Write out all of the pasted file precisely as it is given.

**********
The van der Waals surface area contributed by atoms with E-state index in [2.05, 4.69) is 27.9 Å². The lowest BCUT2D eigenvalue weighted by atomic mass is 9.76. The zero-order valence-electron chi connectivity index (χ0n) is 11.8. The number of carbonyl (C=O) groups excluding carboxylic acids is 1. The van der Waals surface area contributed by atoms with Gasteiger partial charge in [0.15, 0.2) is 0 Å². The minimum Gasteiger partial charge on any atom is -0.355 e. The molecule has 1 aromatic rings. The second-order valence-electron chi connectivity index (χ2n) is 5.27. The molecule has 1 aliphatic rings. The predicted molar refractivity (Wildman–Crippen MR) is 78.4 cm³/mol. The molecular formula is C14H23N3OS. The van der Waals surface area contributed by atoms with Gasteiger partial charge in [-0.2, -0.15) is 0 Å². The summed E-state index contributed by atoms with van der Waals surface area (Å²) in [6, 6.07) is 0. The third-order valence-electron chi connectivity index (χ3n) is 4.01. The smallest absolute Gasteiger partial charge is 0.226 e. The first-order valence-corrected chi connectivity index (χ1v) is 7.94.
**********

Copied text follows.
The van der Waals surface area contributed by atoms with E-state index in [2.05, 4.69) is 27.9 Å². The lowest BCUT2D eigenvalue weighted by atomic mass is 9.76. The zero-order valence-electron chi connectivity index (χ0n) is 11.8. The number of carbonyl (C=O) groups excluding carboxylic acids is 1. The van der Waals surface area contributed by atoms with Gasteiger partial charge in [0.15, 0.2) is 0 Å². The minimum Gasteiger partial charge on any atom is -0.355 e. The molecule has 1 aromatic rings. The second-order valence-electron chi connectivity index (χ2n) is 5.27. The molecule has 1 aliphatic rings. The predicted molar refractivity (Wildman–Crippen MR) is 78.4 cm³/mol. The molecular formula is C14H23N3OS. The van der Waals surface area contributed by atoms with Gasteiger partial charge in [-0.2, -0.15) is 0 Å². The summed E-state index contributed by atoms with van der Waals surface area (Å²) in [6, 6.07) is 0. The third-order valence-electron chi connectivity index (χ3n) is 4.01. The smallest absolute Gasteiger partial charge is 0.226 e. The first-order valence-corrected chi connectivity index (χ1v) is 7.94.